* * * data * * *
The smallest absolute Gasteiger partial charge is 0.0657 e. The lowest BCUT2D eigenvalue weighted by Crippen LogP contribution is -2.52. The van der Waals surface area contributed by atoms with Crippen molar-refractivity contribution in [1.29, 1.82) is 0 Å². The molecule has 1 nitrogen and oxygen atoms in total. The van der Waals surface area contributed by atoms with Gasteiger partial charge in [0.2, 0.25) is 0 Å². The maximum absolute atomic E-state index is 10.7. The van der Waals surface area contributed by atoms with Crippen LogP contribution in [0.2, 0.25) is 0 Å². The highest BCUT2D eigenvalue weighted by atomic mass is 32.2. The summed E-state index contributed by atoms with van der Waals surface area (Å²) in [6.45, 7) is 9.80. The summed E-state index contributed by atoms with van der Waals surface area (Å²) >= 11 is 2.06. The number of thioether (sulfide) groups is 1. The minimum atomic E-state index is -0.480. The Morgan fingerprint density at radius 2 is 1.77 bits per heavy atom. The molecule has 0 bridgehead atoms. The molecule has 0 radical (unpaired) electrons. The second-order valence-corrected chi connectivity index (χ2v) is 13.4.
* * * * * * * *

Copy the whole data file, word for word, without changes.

The smallest absolute Gasteiger partial charge is 0.0657 e. The lowest BCUT2D eigenvalue weighted by Crippen LogP contribution is -2.52. The van der Waals surface area contributed by atoms with Crippen molar-refractivity contribution in [1.29, 1.82) is 0 Å². The molecule has 1 nitrogen and oxygen atoms in total. The van der Waals surface area contributed by atoms with Gasteiger partial charge in [0.2, 0.25) is 0 Å². The maximum absolute atomic E-state index is 10.7. The van der Waals surface area contributed by atoms with Crippen LogP contribution in [0.2, 0.25) is 0 Å². The highest BCUT2D eigenvalue weighted by atomic mass is 32.2. The summed E-state index contributed by atoms with van der Waals surface area (Å²) in [6.45, 7) is 9.80. The summed E-state index contributed by atoms with van der Waals surface area (Å²) >= 11 is 2.06. The number of thioether (sulfide) groups is 1. The minimum atomic E-state index is -0.480. The Morgan fingerprint density at radius 2 is 1.77 bits per heavy atom. The molecule has 0 bridgehead atoms. The molecule has 0 radical (unpaired) electrons. The second-order valence-corrected chi connectivity index (χ2v) is 13.4.